Crude oil prices have been so dominant in the Canadian market over the past few years, that merely avoiding the worst of the crash would be sufficient for investors to beat most of the market.
Mackenzie Financial's Canadian growth team was able to do just that.
"You could see that supply constraints were coming off, and it was relentless," said David Arpin, a portfolio manager at Mackenzie. That call propelled a pair of funds that Mr. Arpin helps manage to the top of the industry in terms of returns.
U.S. fund-research firm Lipper Inc., a unit of Thomson Reuters, recently handed out awards to Canadian mutual funds and exchange-traded funds for superior returns in a broad set of categories over three-, five- and 10-year periods.
Among the 70-plus funds recognized by the Lipper Fund Awards was Mackenzie's Canadian Growth Balanced Fund, which beat all its peers in returns over the past three years, at 12-per-cent annualized, and as well in the five-year category, with average annual returns of 11 per cent.
Additionally, the Mackenzie Canadian Growth Fund won the Canadian focused equity category by realizing annualized returns of 16 per cent over the past three years.
Mr. Arpin described the investing approach to these funds as driven by bottom-up, fundamental stock picking, but said big top-down macro calls may guide weightings when appropriate. No such market call was more integral to returns than was limiting exposure to the energy correction.
By late 2014, West Texas intermediate had dropped below the $80 (U.S.) for the first time in more than 2 1/2 years. Both Mackenzie funds had close to a full market weighting in energy, but the fund management team saw only further downside in crude.
Production costs in the resurgent U.S. energy sector had plummeted in recent years, and all signs pointed to a large oversupply in the global market, Mr. Arpin said. Additionally, the Canadian dollar was still relatively high, having only recently declined below the 90-cent mark.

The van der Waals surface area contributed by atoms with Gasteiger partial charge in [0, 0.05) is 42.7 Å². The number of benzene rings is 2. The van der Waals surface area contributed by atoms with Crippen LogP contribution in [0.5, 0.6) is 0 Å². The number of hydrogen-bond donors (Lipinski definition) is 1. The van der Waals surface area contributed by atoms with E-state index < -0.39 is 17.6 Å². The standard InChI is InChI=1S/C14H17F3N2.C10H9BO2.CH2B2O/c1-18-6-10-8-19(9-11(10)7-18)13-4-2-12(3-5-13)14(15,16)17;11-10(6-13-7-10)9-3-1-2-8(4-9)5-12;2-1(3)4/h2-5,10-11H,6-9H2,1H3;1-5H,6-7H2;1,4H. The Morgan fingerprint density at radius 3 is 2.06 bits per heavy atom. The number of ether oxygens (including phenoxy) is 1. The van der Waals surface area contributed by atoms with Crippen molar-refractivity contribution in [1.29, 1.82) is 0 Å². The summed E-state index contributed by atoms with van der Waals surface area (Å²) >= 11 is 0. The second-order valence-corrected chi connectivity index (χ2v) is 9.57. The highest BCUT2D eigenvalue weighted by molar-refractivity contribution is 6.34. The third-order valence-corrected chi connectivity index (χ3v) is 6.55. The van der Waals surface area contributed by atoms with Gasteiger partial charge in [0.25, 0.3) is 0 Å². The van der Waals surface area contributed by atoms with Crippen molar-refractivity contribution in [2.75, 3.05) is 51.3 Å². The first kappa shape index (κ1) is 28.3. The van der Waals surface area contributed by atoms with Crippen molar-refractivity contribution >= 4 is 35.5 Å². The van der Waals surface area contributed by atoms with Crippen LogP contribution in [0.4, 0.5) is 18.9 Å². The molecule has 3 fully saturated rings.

So the funds began to exit many of its energy holdings and redeployed the proceeds away from oil and away from Canada in general.
"Our view was that the U.S. was likely to outperform Canada in a falling commodity price environment," Mr. Arpin said.
The funds' Canadian weightings declined to about 55 per cent from about 75 per cent, with most of that going into U.S. equities.
The Mackenzie team is in no hurry to re-establish a large position in energy, despite a consensus outlook that is generally positive for oil prices in the coming years, Mr. Arpin said.
"I regard those [forecasts] with a great deal of caution."
The disruption to the market caused by the shift to clean energy and electric vehicles is one that the market does not yet fully appreciate, Mr. Arpin said.
This week, the International Energy Agency said that transition will be gradual and oil demand will continue to grow for at least the next 25 years.
But as the cost of producing clean technology such as electric vehicles continues to drop, the shift could quickly gain momentum, Mr. Arpin said.
"Some time early next decade, it could be cheaper to get an unsubsidized electric vehicle than an internal combustion vehicle," he said. Soon after, the industry could see a "massive switch-over."
So, neither the supply side nor the demand side provides enough reason to be bullish on oil, he said.
"When you have a flattening off of demand growth in a market that has the ability to supply too much oil, it should be pretty tough for oil prices and oil producers."